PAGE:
Shopping for Phone Service
You may live in an area where many telecommunications service providers compete for your business, giving you many options and the opportunity to save money by choosing solutions that meet your needs. The keys to shopping for telecommunications services are to know your needs and understand your options. Whether you use a traditional landline, wireless service, Internet-based phone service, or a combination, every residential and business customer will have different calling needs.
Many telephone service providers offer “bundled” local and long distance services for a monthly flat rate. Bundled plans may benefit consumers who make many long distance calls, want convenience or want a number of optional services such as caller ID, voice mail, etc. For other consumers, combining separate plans and service options may be the most cost-effective option.
Wireless telephone service providers usually offer "family plans," which may offer substantial savings based on phone usage in your household, while "unlimited" calling plans involve no usage limitations or overage charges. If you consider such a service, it is helpful to know how many minutes you average per month and to research whether a current or different plan may actually be more economical.
Some telecommunications service providers also offer service packages that combine cable/satellite television, Internet and telephone services into a bundled plan. These packages may offer some consumers substantial savings on their telecommunications services. However, consumers should study all of their needs to ensure that they receive the services they have chosen in the most cost-effective manner. The OUCC Website offers publications and links that can help with these decisions.
To understand your telephone service needs, review your monthly phone bills to determine your calling pattern. Begin by reviewing:
- The average number and length of calls you make or receive each month.
- The time of day you make or receive most calls.
- The people and places you call.
- The location(s) from which you make or receive calls.
- If you use both landline and wireless service, which do you use more frequently?
- Do you use one or the other for specific types of calls?
- Your budget.
Once you understand your calling pattern, compare the different options (such as landline and wireless companies, prepaid calling cards, Internet service providers, and 10-10 "dial-around" numbers). Review provider Websites and request written information on companies’ offers to ensure there is no misunderstanding. Keep in mind that you may be able to select different companies and different services for different types of long distance calls such as state-to-state calls and local long distance calls. (A "local long distance call" is a call made outside your local calling area but within an industry-defined region known as a "local access transport area [LATA]." There are 10 such regions in Indiana.)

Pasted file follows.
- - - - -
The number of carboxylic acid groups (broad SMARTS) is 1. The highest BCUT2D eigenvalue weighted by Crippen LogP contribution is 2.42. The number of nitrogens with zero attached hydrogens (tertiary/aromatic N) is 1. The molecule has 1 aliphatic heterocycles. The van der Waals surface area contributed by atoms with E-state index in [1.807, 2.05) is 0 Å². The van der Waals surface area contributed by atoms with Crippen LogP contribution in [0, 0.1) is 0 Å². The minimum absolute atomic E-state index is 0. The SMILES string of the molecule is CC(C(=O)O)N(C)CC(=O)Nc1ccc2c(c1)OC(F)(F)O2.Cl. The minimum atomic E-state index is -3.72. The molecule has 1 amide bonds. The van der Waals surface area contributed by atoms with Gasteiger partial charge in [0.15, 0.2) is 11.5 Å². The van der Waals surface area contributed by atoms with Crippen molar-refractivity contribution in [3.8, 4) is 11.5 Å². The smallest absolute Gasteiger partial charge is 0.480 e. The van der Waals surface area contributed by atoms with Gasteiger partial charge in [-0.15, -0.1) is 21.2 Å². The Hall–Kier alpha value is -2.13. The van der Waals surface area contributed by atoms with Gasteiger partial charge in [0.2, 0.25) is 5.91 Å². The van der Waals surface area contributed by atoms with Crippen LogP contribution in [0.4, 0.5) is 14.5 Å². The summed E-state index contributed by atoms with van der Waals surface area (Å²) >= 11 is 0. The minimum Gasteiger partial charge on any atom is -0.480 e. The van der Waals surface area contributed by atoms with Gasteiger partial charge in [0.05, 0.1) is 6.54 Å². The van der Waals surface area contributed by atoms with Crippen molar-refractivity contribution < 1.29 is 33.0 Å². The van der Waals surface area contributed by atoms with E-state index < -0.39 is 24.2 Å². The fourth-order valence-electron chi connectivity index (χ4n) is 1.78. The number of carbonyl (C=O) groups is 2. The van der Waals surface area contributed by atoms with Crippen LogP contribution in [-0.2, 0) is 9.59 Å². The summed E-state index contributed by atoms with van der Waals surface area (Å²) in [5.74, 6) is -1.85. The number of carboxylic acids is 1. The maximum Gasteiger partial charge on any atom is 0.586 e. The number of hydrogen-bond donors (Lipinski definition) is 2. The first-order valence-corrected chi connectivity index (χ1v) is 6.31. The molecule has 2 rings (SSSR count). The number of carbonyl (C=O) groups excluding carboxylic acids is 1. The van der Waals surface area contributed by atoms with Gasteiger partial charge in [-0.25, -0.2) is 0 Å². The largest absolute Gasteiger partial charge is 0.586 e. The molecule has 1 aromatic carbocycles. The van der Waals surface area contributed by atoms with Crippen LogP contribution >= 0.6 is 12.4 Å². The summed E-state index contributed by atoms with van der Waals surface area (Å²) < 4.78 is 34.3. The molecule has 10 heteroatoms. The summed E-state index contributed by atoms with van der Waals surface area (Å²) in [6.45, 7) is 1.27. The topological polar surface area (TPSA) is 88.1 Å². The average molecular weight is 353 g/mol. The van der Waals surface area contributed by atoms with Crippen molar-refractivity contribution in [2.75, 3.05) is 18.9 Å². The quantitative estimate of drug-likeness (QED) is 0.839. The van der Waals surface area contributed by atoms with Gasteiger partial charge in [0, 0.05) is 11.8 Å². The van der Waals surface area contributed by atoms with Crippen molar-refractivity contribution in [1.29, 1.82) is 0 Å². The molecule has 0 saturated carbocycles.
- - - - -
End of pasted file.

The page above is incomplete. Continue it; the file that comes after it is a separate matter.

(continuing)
When considering your needs for local telephone service, determine the average number of calls you make or receive each month and the optional services you would like to have. Check with providers to compare their flat-rate plans and per-call plans, as well as any packages of optional plans.
As with any contract or purchase, read the fine print.
- Whether you are using a landline or wireless phone, rates for different types of long distance calls – especially international calls – can vary considerably. Be sure you know whether a calling plan’s rates vary for different times of the day and days of the week.
- If a wireless or long distance calling plan includes a set number of minutes, ask about the charge for any minutes used above the packaged amount. Monitor your minutes and know whether you can switch to a different plan at no charge.
- If you sign up for a new service through a special promotion or advertised discount, know when the special rate expires and what you will be charged afterward.
- If you're considering eliminating landline telephone service altogether and relying solely on wireless service at your home or business:
- Test the wireless coverage on your property. Walk through every room - especially basements - to make sure your wireless phone has a strong signal and that you can hear and be heard clearly. This includes calls you make to, and receive from, both wireless and landline phones.
- Check with your service provider to confirm whether your number will be available from directory assistance.